That story focused on Koriand’r, or Starfire, just returned from her planet to Earth after her political marriage had broken up her relationship with Dick Grayson. Kory finds herself in South Africa. She breaks up a mob lynching an informer but then sees the white government’s security forces attacking blacks whether or not they were part of the mob.
Writer Marv Wolfman used Starfire’s lack of knowledge about Earth and her highly emotional responses to events to introduce the situation in South Africa and to propel the narrative. The story’s anti-apartheid leader is Father Nelson Mandutu, a composite of Mandela, Bishop Desmond Tutu, and perhaps Steven Biko or any of the other South African activists who died in government custody. At the end of the first issue, it appears that Starfire has killed him accidentally.
In the second issue, Kory, all the time wishing that Dick were there to tell her how to do things, solves the mystery of Mandutu’s death, stops a massacre, and exposes the real killer. When Starfire flies away from South Africa to rejoin the Titans, she hasn’t done away with apartheid, of course, but the comic book has brought more visibility to that form of oppression.
Of course, DC Comics wasn’t wading that far into controversy. Almost everyone in the world condemned apartheid at that point. The issue roiling the west was whether governments or investors should increase economic sanctions on South Africa and companies doing business there. That debate was particularly hot on American campuses (like mine) because universities had so much money to invest. Later in 1986 the US Congress would override President Ronald Reagan’s veto of a law requiring stricter sanctions. In the UK, Prime Minister Margaret Thatcher was standing against a similar bill.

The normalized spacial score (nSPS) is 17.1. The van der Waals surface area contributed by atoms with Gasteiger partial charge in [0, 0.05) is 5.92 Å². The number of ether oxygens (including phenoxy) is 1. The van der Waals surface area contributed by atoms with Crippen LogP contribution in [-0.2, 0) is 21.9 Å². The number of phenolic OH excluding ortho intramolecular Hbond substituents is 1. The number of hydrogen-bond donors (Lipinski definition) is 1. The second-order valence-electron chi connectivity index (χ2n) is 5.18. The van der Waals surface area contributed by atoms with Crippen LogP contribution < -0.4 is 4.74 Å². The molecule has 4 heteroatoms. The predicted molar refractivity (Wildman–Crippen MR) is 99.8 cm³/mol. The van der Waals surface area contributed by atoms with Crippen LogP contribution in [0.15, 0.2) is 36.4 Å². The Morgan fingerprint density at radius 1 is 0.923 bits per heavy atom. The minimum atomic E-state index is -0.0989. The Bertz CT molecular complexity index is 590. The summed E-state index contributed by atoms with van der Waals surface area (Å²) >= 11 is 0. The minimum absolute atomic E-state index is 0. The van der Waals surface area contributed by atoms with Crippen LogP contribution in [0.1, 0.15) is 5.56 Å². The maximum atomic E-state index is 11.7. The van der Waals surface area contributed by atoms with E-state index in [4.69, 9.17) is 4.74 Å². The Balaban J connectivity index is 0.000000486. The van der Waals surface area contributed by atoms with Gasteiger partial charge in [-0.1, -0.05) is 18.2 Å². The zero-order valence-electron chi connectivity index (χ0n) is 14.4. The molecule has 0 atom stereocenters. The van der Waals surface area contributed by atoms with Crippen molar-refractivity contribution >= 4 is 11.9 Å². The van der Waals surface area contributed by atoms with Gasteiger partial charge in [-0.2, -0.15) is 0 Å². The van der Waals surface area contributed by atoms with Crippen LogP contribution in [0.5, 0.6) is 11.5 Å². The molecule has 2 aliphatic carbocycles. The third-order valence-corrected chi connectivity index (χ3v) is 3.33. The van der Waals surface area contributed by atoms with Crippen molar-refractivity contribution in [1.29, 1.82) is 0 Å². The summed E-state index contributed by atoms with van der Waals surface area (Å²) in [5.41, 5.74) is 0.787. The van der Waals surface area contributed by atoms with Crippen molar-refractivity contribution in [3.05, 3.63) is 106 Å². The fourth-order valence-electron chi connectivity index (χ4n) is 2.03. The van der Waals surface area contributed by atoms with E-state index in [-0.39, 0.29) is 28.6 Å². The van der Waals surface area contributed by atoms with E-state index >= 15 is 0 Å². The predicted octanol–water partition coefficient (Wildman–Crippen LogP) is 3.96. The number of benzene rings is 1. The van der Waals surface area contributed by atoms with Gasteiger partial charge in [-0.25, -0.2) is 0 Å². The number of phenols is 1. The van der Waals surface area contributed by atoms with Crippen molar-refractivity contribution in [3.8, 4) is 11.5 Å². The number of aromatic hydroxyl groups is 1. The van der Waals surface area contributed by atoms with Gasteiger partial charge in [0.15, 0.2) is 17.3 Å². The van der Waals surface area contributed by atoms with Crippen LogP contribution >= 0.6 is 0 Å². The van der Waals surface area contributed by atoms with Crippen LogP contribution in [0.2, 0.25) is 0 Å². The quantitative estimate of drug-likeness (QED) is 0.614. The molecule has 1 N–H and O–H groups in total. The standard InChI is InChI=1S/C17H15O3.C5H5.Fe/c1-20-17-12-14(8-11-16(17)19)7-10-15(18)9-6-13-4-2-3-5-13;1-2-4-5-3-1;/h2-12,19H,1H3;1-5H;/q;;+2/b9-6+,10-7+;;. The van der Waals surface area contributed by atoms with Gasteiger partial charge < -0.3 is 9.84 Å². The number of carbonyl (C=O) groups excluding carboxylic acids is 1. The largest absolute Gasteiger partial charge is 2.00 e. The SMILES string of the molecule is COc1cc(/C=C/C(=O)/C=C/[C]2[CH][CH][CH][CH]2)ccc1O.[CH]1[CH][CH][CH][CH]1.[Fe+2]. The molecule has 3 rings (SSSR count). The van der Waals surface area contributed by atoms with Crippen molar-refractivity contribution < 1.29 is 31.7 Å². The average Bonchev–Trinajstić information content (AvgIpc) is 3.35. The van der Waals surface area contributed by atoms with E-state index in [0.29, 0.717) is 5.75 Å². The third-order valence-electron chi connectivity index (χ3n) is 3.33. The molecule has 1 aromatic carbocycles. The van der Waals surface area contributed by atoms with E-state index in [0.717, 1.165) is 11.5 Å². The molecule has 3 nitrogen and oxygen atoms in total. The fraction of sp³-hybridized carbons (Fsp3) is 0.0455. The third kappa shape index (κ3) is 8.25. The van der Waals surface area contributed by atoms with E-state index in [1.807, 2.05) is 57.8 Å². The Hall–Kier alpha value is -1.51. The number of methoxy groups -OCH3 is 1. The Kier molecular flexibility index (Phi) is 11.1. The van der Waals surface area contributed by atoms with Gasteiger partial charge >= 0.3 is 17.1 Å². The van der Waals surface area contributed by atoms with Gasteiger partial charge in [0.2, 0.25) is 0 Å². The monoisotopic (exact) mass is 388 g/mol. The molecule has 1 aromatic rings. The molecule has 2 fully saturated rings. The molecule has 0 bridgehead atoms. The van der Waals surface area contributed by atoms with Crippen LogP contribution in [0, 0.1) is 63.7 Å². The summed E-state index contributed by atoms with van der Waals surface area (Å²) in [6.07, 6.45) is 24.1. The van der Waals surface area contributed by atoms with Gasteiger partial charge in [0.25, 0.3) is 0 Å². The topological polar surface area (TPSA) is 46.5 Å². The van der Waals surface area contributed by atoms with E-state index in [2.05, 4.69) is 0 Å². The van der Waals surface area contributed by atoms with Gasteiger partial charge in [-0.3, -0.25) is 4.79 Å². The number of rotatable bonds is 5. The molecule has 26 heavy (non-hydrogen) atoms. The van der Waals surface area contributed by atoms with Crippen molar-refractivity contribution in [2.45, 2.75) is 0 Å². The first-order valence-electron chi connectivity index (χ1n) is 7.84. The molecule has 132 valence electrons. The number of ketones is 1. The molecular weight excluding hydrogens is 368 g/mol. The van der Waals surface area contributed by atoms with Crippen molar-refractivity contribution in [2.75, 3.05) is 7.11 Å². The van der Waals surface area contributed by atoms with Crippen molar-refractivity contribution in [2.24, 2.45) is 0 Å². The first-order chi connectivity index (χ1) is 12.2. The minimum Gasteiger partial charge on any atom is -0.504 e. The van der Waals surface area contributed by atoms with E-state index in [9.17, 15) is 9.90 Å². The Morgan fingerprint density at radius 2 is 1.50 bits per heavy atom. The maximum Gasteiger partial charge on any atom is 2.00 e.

Wolfman wrote an essay in the first issue of Teen Titans Spotlight justifying the story, in part because as writer-editor he needed to fill the pages set aside for letters until letters started to arrive. He had wanted to write a story about South Africa for years, he said, and artist Denys Cowan had actually drawn such a story for Marvel, only for the company to sit on it. The mainstream superhero publishers rarely try to get ahead of public sentiment, after all.
TOMORROW: And finally the letters arrived.